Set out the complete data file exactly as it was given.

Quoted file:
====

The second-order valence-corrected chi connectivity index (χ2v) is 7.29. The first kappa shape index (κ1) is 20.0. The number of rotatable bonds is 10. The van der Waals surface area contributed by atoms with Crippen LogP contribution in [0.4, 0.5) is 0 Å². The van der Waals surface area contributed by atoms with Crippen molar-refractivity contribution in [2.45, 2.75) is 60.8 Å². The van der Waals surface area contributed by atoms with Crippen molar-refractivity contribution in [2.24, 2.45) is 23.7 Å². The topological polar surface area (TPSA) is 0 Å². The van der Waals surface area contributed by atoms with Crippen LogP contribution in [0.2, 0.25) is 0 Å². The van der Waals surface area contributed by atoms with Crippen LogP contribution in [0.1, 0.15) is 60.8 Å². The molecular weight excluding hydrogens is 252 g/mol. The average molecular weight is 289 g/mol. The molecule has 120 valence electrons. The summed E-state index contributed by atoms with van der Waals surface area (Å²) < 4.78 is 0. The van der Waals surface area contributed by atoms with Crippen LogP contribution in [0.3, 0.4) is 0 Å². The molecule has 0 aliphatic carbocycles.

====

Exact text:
The second-order valence-corrected chi connectivity index (χ2v) is 7.29. The first kappa shape index (κ1) is 20.0. The number of rotatable bonds is 10. The van der Waals surface area contributed by atoms with Crippen LogP contribution in [0.4, 0.5) is 0 Å². The van der Waals surface area contributed by atoms with Crippen molar-refractivity contribution in [2.45, 2.75) is 60.8 Å². The van der Waals surface area contributed by atoms with Crippen molar-refractivity contribution in [2.24, 2.45) is 23.7 Å². The topological polar surface area (TPSA) is 0 Å². The van der Waals surface area contributed by atoms with Crippen LogP contribution in [0.2, 0.25) is 0 Å². The van der Waals surface area contributed by atoms with Crippen LogP contribution in [0.1, 0.15) is 60.8 Å². The molecular weight excluding hydrogens is 252 g/mol. The average molecular weight is 289 g/mol. The molecule has 120 valence electrons. The summed E-state index contributed by atoms with van der Waals surface area (Å²) < 4.78 is 0. The van der Waals surface area contributed by atoms with Crippen LogP contribution in [0.3, 0.4) is 0 Å². The molecule has 0 aliphatic carbocycles.